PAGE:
You will need a care partner with you 24 hours a day for at least two to three weeks after LVAD implantation. Once you get stronger, the LVAD team will discuss increasing your independence. Each patient will receive a detailed, personalized post-surgery care plan. Your caregiver will discuss with you how to recognize the first signs of complication so problems can be treated as quickly as possible.

Why do I need a caregiver?

Your caregiver will help take care of you while you are recovering from surgery. They will also be trained on the LVAD equipment so they can recognize alarms and know how to respond. You will need help getting to and from clinic appointments while you are recovering. Your caregiver will also be responsible for doing the lifelong dressing changes where the tube comes out of your abdomen.

Can I shower after receiving an LVAD?

Showering is dependent on when your LVAD driveline exit site is healed. Your LVAD coordinator will advise you when it is safe to shower.

What activities are prohibited after I’ve had LVAD surgery?

Driving is restricted until your breastbone (sternum) heals. We will discuss this with you on your follow-up visits. Totally restricted activities include swimming (equipment and driveline cannot be submerged in water), contact sports and arc welding. Women are not to become pregnant while on LVAD support because of device-related complications.

Will I be able to have sex after I have an LVAD?

Yes, however your breastbone will need to be completely healed. You must be able to walk up two flights of stairs without becoming overly tired before sexual relations are allowed. Please discuss your recovery status with your physician before engaging in sexual activity.

Will I be able to work after my surgery?

Yes, depending on the kind of work you do you should be able to return to work once you’ve recovered from surgery. Please discuss this with your LVAD team.

What happens if my LVAD malfunctions?

We will provide you with education on what to do during these situations, as well as a phone number for access to the LVAD team 24 hours a day, seven days a week in the event of an emergency.

How long does the LVAD last?

The Food and Drug Administration (FDA) has approved LVADs for use for five years. However, lab tests suggest that it could last 15 years to 20 years because there is minimal to no wear on the pump itself.

How long do the LVAD batteries last?

According to the manufacturers, a set of fully charged batteries will last from 16-18 hours. The actual battery life depends on the amount of power required to run the pump. LVAD batteries are recharged nightly when plugged into a power module.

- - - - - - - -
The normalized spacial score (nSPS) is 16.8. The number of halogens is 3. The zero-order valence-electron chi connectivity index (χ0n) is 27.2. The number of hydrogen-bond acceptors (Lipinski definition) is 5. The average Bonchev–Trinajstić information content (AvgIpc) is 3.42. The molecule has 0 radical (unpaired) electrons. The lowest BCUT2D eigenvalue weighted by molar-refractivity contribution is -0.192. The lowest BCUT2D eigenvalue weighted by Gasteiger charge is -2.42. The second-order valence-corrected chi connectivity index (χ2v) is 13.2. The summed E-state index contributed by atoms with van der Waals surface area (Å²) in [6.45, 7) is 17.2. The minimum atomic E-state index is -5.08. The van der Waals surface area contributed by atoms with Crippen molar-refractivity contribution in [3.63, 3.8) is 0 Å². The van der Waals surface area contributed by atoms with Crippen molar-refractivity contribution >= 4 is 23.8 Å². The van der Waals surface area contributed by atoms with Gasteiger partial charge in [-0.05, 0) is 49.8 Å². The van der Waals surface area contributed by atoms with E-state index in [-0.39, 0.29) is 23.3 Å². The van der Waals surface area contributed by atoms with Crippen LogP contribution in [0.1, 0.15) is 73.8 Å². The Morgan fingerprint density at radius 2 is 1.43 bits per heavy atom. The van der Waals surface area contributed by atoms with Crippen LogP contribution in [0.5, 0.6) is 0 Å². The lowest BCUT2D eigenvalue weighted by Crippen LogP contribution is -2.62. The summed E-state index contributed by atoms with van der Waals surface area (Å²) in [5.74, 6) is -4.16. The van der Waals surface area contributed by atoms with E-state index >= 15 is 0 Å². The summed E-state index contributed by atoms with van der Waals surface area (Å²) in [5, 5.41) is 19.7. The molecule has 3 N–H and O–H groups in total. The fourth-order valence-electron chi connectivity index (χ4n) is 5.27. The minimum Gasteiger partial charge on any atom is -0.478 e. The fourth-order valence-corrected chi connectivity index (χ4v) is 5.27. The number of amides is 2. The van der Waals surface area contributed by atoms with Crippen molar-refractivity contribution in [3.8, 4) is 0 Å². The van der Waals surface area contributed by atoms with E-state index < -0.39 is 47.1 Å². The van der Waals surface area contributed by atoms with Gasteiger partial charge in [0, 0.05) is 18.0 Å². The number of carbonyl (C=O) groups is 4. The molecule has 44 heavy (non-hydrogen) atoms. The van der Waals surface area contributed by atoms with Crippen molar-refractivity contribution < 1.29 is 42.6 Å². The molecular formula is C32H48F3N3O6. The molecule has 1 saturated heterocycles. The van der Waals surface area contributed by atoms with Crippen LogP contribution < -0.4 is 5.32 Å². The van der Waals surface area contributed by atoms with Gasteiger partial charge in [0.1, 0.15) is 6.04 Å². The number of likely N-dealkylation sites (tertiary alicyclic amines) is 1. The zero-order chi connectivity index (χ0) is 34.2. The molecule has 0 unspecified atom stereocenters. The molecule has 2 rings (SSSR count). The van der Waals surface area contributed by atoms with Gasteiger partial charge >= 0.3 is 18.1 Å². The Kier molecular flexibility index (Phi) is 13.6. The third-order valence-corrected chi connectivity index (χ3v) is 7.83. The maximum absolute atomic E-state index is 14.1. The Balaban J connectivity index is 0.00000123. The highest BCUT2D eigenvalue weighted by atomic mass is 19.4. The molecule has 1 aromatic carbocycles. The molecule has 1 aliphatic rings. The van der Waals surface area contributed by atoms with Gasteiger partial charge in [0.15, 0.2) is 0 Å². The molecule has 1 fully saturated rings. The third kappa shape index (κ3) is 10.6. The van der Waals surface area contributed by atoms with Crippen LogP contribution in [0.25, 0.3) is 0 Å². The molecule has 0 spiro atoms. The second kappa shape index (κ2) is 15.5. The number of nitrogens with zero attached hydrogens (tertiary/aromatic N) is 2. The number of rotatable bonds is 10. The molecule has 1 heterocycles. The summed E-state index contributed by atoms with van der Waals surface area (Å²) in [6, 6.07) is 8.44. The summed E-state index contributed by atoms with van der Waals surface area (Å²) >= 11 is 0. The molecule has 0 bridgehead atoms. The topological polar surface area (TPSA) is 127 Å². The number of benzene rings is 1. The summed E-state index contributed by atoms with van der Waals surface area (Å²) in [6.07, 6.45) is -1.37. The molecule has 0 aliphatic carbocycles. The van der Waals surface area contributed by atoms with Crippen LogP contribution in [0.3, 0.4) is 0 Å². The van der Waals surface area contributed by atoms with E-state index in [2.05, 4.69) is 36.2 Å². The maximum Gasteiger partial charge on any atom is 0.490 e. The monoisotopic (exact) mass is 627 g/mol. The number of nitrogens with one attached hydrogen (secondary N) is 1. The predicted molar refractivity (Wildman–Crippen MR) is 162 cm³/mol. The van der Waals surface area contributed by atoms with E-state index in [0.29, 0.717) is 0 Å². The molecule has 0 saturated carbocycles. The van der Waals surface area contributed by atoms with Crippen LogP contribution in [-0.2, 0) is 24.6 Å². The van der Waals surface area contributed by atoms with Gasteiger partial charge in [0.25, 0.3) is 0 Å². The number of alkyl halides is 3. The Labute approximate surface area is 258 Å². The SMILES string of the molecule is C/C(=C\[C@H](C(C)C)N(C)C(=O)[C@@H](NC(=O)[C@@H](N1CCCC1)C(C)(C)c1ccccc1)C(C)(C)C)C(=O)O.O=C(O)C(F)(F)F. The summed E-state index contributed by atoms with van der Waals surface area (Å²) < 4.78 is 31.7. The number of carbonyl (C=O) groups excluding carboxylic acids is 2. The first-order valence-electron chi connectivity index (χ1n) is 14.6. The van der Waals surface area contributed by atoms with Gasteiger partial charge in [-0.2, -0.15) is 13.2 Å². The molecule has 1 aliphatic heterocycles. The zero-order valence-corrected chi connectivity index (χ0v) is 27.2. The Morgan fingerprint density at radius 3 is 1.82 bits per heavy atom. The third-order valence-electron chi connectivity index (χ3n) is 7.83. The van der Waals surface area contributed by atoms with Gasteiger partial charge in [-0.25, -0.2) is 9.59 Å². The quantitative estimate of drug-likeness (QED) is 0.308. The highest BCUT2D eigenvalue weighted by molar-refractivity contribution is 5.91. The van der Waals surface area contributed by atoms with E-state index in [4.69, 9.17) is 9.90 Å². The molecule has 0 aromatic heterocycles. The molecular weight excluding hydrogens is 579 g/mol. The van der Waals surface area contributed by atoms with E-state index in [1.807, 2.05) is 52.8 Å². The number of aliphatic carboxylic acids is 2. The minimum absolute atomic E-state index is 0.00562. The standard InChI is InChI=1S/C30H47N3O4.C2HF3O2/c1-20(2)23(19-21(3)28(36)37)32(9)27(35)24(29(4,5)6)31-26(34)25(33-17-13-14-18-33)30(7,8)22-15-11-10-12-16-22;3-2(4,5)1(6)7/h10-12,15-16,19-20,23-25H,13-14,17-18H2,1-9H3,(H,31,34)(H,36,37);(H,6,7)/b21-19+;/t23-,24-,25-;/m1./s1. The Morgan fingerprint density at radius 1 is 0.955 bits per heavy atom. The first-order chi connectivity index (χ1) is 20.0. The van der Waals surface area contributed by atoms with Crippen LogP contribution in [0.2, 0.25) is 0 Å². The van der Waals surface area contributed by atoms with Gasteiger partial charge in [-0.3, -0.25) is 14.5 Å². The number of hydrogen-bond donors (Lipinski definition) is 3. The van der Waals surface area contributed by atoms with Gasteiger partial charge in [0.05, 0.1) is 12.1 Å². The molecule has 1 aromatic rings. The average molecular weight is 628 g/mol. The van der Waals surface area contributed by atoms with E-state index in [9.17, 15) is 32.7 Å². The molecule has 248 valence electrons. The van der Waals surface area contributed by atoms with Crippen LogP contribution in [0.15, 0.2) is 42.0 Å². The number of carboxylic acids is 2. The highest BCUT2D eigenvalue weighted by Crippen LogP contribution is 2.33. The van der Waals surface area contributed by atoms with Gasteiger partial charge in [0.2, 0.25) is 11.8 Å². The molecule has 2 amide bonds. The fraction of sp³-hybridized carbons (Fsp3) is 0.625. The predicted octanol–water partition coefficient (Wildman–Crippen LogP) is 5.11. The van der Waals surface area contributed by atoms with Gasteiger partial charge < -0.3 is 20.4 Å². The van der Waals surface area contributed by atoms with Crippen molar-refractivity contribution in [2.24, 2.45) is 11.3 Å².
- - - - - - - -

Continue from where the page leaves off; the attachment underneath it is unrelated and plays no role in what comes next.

Is it normal to not feel a pulse after getting the LVAD?

Yes. Your pump has what’s called continuous flow. Because of this, patients may or may not have a pulse, so it is normal if you don’t feel one.

How much do LVADs weigh?

The device itself weighs almost 1 pound, and the equipment that you wear daily weighs around 4 pounds combined.

Will I be on blood thinners?

Yes, patients are on both Warfarin and aspirin. There are rare exceptions to this. Your care team will discuss all of your medications with you and any side effects that you may experience from blood thinners.

Can LVAD be removed? 

Yes, an LVAD can be removed once the heart regains strength and can support the body’s needs, but this is very rare <5%).

Can an LVAD be replaced?

When certain complications occur it may be necessary to replace the pump.

Can LVAD patients have an MRI?

No, patients may not have MRIs.

Can LVAD patients travel?

Yes, LVAD patients can travel! You get an LVAD to improve your quality of life and that includes traveling. Your LVAD coordinators work with you to provide letters and instructions for safe travel. They will inform the LVAD center nearest to where you are traveling that you are in the area in case you need emergency care.

What is LVAD driveline?

A thin cord called a driveline runs from the LVAD motor through a tiny opening in the skin and connects to the controller and batteries outside the patient’s body. Your caregiver learns to put a sterile dressing over this site.